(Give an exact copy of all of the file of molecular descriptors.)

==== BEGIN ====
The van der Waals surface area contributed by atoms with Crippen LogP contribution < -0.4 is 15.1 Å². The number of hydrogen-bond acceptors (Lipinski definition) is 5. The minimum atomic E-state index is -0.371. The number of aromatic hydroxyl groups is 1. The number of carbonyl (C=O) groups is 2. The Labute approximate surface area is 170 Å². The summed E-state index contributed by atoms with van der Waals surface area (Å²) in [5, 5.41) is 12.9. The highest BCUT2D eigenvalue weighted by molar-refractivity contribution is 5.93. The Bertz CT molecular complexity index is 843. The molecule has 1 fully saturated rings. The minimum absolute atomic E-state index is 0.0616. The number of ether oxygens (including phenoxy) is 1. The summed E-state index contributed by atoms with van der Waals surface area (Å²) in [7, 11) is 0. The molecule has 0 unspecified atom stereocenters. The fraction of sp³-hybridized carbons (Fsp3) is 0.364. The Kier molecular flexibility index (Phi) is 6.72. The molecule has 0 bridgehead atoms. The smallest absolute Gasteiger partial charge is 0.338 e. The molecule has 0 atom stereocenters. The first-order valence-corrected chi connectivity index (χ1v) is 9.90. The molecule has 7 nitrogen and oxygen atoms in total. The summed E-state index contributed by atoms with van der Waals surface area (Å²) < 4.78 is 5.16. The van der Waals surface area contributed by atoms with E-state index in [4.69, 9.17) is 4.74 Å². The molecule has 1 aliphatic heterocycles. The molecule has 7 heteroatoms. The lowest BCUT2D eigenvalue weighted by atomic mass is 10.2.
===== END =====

The van der Waals surface area contributed by atoms with Crippen LogP contribution < -0.4 is 15.1 Å². The number of hydrogen-bond acceptors (Lipinski definition) is 5. The minimum atomic E-state index is -0.371. The number of aromatic hydroxyl groups is 1. The number of carbonyl (C=O) groups is 2. The Labute approximate surface area is 170 Å². The summed E-state index contributed by atoms with van der Waals surface area (Å²) in [5, 5.41) is 12.9. The highest BCUT2D eigenvalue weighted by molar-refractivity contribution is 5.93. The Bertz CT molecular complexity index is 843. The molecule has 1 fully saturated rings. The minimum absolute atomic E-state index is 0.0616. The number of ether oxygens (including phenoxy) is 1. The summed E-state index contributed by atoms with van der Waals surface area (Å²) in [7, 11) is 0. The molecule has 0 unspecified atom stereocenters. The fraction of sp³-hybridized carbons (Fsp3) is 0.364. The Kier molecular flexibility index (Phi) is 6.72. The molecule has 0 bridgehead atoms. The smallest absolute Gasteiger partial charge is 0.338 e. The molecule has 0 atom stereocenters. The first-order valence-corrected chi connectivity index (χ1v) is 9.90. The molecule has 7 nitrogen and oxygen atoms in total. The summed E-state index contributed by atoms with van der Waals surface area (Å²) < 4.78 is 5.16. The van der Waals surface area contributed by atoms with E-state index in [4.69, 9.17) is 4.74 Å². The molecule has 1 aliphatic heterocycles. The molecule has 7 heteroatoms. The lowest BCUT2D eigenvalue weighted by atomic mass is 10.2.